During Monday night's City meeting, the Commission voted 3-1 to pay almost $40,000 to fix the swimming pool. Mayor Brent Hinckley voted against the motion, after reminding the commissioners that the pool operates in the red, and that it costs every resident of the city $10 in 2007 to keep the pool operating.
It wasn't that Brent doesn't like the pool, or that he didn't want to keep it open, he just felt that it was important to remain aware that sometimes, the taxpayers are called upon to pay for things they might not agree with through taxes and fees.
In the City of Mason, whether you use the swimming pool or not, you are paying for its operation.
Considering that the pool provides a place for the kids to congregate and to cool off, this is probably a very good thing. It gives them somewhere safe to go, with lots of folks watching them, and with lots of hands guiding them. But, you're helping pay for that through fees and taxes.
In our world, we are asked to do this on a regular basis.
We support aid programs, domestic and foreign, to help out those who need food, clothing and shelter. It costs us a great deal; but, the benefits are undeniable. The question, in these uncertain times, is can we afford to keep doing this?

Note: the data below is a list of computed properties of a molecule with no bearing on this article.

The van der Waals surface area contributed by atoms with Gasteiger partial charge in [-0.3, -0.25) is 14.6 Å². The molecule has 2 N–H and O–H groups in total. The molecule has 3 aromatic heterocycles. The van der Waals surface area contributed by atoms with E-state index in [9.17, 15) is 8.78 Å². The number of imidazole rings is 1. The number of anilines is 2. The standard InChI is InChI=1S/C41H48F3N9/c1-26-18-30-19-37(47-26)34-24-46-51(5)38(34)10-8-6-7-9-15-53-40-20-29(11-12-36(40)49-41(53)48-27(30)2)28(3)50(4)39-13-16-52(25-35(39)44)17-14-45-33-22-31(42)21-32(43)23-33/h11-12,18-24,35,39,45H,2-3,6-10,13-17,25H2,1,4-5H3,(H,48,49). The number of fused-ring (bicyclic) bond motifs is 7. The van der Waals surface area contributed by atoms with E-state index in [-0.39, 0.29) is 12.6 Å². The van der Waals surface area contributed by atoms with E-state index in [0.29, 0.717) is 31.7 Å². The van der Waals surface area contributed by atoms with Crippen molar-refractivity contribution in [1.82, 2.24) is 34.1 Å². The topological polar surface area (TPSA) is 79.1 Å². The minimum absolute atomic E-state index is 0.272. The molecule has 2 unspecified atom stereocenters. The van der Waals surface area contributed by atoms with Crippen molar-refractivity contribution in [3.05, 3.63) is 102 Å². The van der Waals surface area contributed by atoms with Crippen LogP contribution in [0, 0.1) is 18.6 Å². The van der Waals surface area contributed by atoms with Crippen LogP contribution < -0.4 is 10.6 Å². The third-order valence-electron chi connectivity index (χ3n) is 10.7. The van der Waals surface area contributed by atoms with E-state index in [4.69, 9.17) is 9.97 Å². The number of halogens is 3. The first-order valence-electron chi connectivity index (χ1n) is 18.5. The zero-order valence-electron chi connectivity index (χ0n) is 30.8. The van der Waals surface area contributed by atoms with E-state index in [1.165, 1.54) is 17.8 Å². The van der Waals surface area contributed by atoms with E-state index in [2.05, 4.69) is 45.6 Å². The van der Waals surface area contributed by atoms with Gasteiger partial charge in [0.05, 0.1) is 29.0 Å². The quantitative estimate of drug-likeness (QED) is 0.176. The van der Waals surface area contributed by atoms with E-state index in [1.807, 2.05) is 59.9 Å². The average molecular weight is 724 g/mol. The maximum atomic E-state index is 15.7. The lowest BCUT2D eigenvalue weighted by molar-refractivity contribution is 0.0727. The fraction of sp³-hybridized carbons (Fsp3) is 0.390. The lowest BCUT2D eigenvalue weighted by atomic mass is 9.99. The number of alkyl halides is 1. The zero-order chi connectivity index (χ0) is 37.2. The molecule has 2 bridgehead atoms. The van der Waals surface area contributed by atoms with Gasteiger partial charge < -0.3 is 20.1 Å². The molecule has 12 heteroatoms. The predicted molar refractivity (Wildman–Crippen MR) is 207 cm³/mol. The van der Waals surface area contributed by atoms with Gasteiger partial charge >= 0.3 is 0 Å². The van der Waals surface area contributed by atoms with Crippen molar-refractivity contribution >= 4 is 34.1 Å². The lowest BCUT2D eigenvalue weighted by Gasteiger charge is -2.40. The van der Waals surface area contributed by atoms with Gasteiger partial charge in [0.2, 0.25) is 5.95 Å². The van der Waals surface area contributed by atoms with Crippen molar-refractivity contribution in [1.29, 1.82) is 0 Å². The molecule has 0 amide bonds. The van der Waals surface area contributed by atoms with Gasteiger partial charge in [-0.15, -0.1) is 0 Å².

We send millions in foreign aid to countries that don't always show a great deal of love for us. We help out our own citizens, and watch as many "work" the system to get something for nothing.
But sometimes our foreign aid prevents a country from falling apart. And sometimes our domestic aid allows a poor child to grow into a responsible adult. We don't always know what the outcome will be.
Of course, when we tithe at church, we don't control exactly where our dollars go. When we contribute to a charity, we can't always be certain it will all go as we intended. We provide support to those things we HOPE will make a difference. And, sometimes it does.
The money we pay to our governments goes to infrastructure projects, military campaigns, educational endeavors, artistic ventures.... Our money is used for so many things. Some we don't agree with, and others we think need more funding than they receive.
In Austin and Washington, the push is to avoid "pork" projects. Of course, what one group considers pork, another considers vital. What one voting constituency looks at as a frivolous waste, those in that area often see as the most important project in years. It's all in perspective.
And, it all comes back to one question. How long can we continue to spend the money?
We bail out the banks and financial institutions because many fear that if they fail, the entire system will fail. We bail out the large automakers for the same reason. We inject money into the economy to stimulate growth, and we can only hope the money went in at the right time, and the right place, to make a difference.
This morning, I heard some commentators comparing the current crisis and Washington's response to a complicated chess game where every move is based upon what is currently happening, what we think will happen, and what has happened for the last several moves. And then, with one move, the whole game can change completely.
I guess I understand the analogy, I just don't know who all is participating in the game, nor how much longer I can be a pawn.
It’s all just my opinion.